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PITY THE WELFARE CLASSES

By Pete Moore On July 6th, 2020

Britain’s beleaguered arts and heritage sectors have been promised £1.57bn of help in a long-awaited rescue package described by the government as the biggest one-off investment in UK culture.

After weeks of desperate warnings that the UK was facing an irreversible cultural catastrophe without targeted support, ministers announced a package that it said would protect the future of the country’s museums, galleries, theatres and music venues.

“The arts” have always been, definitionally, those which people haven’t been willing to pay much for. Hence “the arts” has always been little more than a club of well spoken welfare crack addicts. And here they are yet again, holding out their soft hands while demanding that the philistine working classes bail them out.

Which the stupid Conservatives have done, because they are bailing out their cultural enemies.

It’s one thing to provide support to businesses & industries through a lockdown. It’s another to do it indefinitely just because consumers don’t want to use them or they are uneconomic for the whole time the virus is around.

9 Responses to “PITY THE WELFARE CLASSES”

  1. //“The arts” have always been, definitionally, those which people haven’t been willing to pay much for.//

    Stuff and nonsense. St. Peter’s Basilica cost over 150 million grams of gold and thus the equivalent of 50 bn Quid.

    //It’s another to do it indefinitely just because consumers don’t want to use them or they are uneconomic //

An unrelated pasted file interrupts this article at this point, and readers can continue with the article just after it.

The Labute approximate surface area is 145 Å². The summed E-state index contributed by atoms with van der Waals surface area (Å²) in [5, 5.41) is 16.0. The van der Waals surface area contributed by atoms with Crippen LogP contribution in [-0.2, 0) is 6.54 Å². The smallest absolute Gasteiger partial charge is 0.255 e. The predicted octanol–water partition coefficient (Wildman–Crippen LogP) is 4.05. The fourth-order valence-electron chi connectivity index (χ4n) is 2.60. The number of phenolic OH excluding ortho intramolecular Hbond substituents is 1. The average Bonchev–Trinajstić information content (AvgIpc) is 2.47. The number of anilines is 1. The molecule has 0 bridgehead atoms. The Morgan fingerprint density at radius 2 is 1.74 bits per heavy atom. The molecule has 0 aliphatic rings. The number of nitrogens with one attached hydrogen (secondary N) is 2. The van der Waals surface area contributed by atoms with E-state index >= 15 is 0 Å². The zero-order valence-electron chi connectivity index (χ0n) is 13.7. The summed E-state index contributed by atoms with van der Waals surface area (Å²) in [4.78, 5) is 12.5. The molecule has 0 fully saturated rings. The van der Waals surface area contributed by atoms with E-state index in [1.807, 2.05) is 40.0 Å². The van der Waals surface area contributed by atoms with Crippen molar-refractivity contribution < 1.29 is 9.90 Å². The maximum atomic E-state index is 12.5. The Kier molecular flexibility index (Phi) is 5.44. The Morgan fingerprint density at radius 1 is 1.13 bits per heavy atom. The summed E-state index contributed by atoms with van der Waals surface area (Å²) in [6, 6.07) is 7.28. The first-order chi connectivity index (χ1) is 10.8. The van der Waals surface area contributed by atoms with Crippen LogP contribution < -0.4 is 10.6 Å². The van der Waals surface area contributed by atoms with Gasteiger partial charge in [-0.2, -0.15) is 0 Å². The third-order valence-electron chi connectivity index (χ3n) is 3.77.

“And Guidobaldo, when he made
    That grammar school of courtesies
    Where wit and beauty learned their trade
    Upon Urbino’s windy hill,
    Had sent no runners to and fro
    That he might learn the shepherds’ will.”

  2. Bottom feeding brutes always complain about money to the Arts
    they are secretly envious of the pretty middle and upper fish who swim with grace and beauty
    shame! but that’s the way they like it .. the flesh and the spirit are always in enmity .

  3. Look on the bright side Pete. Bailing out the arts is going to cost a hell of a lot less than bailing out the banks. And the banks still haven’t paid us back.

  4. The nineteenth century carried to extravagant lengths the criterion of what one can call for short “the financial results,” as a test of the advisability of any course of action sponsored by private or by collective action. The whole conduct of life was made into a sort of parody of an accountant’s nightmare.

    Instead of using their vastly increased material and technical resources to build a wonder city, the men of the nineteenth century built slums; and they thought it right and advisable to build slums because slums, on the test of private enterprise, “paid,” whereas the wonder city would, they thought, have been an act of foolish extravagance, which would, in the imbecile idiom of the financial fashion, have “mortgaged the future”–though how the construction to-day of great and glorious works can impoverish the future, no man can see until his mind is beset by false analogies from an irrelevant accountancy.

  5. Petr

    It might be helpful to say where the quote is from.

  6. Colm — I’m enigmatic (and sloppy!).

    John Maynard Keynes.

  7. Thank Petr. I know I could have googled the quote, so that makes me lazy 🙂

  8. This is not going to some lefty art installations gofundme it is going (I hope) to the likes of places like the Albert Hall which are on the brink. What should happen to it instead? Should it be let go the wall so it can be turned into a McDonalds or a Wetherspoons? This industry is perfectly economic in normal times.

    Related, I see the Ayn Rand institute has received a PPP loan of between $350K and $1 million. It would take a heart of stone not to laugh. https://twitter.com/stephaniekelton/status/1280250536357441540?s=21

  9. When most individuals or institutions attack “nanny State” or “Big Government” they really just mean “Can i have some of the pie too ?” or “Can you promote the things I want promoting ?”